“Deceiver” has a riffy intro, total punishment, and screamier, more high-pitched vocals that is one of De Pena’s staples. Seriously, the guy has been at this so long, and his voice sounds as strong as ever before. The title track is a perfect anthem for the band at this point, and the vocals really sell the hell out of this thing. “S.O.W.” is a short interlude piece that feeds into “Violence of Action” that is fast and aggressive, with De Pena urging attack and “engage the enemy,” as the rest of the band fills the space with smoking chaos, great guitar work, and constant hammering. “Atlantis (Journey to Atlantis)” is a cool bass-led instrumental that gives way to the explosive finale “The World Will Burn,” with guitars erupting and surging brightly. De Pena gives his final calls, with the rest of the band shouting “Suffer the World!” over the tumultuous chorus. Now, if you get the vinyl or digital version of this record, you get another track. But my promo ends here, so that last one will remain a mystery for now. I’ll be seeking it out for sure.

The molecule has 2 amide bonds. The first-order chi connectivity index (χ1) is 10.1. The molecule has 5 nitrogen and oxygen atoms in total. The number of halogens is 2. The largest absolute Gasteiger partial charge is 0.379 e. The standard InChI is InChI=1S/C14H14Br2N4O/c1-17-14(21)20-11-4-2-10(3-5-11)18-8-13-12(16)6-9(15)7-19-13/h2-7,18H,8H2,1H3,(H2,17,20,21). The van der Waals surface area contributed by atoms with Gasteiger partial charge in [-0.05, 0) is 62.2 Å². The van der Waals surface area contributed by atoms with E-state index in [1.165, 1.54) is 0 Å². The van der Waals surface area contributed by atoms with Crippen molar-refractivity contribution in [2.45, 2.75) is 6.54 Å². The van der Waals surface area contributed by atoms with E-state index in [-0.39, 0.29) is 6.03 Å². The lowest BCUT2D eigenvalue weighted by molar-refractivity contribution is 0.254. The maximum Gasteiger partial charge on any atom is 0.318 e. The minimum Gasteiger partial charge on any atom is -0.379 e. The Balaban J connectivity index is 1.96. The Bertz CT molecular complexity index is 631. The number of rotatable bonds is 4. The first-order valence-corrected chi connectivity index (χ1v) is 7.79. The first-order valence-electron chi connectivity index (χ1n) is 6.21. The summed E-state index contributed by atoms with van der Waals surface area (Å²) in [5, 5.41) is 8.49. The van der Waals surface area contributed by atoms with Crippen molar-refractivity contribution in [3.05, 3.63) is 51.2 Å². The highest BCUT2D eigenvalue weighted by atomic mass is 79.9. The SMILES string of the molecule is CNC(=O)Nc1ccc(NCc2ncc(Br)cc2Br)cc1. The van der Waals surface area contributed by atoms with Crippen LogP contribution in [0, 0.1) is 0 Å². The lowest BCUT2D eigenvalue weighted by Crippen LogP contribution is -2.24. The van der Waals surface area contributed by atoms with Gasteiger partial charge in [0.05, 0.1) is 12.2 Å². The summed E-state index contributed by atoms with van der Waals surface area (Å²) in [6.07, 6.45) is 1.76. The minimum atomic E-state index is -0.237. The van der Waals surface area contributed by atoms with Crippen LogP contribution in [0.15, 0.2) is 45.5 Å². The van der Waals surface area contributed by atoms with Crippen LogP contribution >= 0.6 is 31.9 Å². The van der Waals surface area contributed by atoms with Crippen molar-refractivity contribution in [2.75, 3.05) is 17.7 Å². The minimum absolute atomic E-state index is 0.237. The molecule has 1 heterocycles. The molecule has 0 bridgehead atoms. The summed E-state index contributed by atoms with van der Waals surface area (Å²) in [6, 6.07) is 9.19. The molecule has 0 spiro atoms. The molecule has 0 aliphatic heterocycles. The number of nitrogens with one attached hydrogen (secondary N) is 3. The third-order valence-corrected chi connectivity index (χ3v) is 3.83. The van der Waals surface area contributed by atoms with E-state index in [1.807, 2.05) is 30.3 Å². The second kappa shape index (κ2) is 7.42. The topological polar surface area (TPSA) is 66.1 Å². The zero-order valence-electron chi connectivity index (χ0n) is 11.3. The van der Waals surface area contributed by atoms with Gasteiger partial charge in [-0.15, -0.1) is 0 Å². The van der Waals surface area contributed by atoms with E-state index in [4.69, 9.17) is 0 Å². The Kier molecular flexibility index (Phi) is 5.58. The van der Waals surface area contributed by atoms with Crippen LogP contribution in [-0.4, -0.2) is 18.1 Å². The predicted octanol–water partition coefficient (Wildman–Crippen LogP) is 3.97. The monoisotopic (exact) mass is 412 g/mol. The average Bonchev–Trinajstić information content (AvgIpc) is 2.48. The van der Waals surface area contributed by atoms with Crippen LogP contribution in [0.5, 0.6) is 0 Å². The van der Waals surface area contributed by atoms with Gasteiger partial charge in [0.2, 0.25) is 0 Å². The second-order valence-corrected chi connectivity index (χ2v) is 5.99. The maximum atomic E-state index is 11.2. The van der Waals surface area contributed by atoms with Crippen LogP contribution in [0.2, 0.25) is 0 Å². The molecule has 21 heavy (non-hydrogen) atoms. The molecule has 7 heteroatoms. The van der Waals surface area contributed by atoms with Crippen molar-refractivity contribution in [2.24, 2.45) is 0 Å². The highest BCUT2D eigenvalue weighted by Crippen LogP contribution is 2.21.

Hirax always deserved to be mentioned in the same breath as bands like Testament, Nuclear Assault, Anthrax, and Megadeth, and it’s a tribute to their toughness, hearts, and desire to keep hammering audiences. And here they remain making great records in 2014. “Immortal Legacy” hopefully can be a literal thing for Hirax, a record that can get more people aware of what these guys do so well and more cognizant of their thunderous history. This band deserves to be in more homes, in more ears, and always be mentioned any time the great thrash bands of all time are discussed. Because they are one.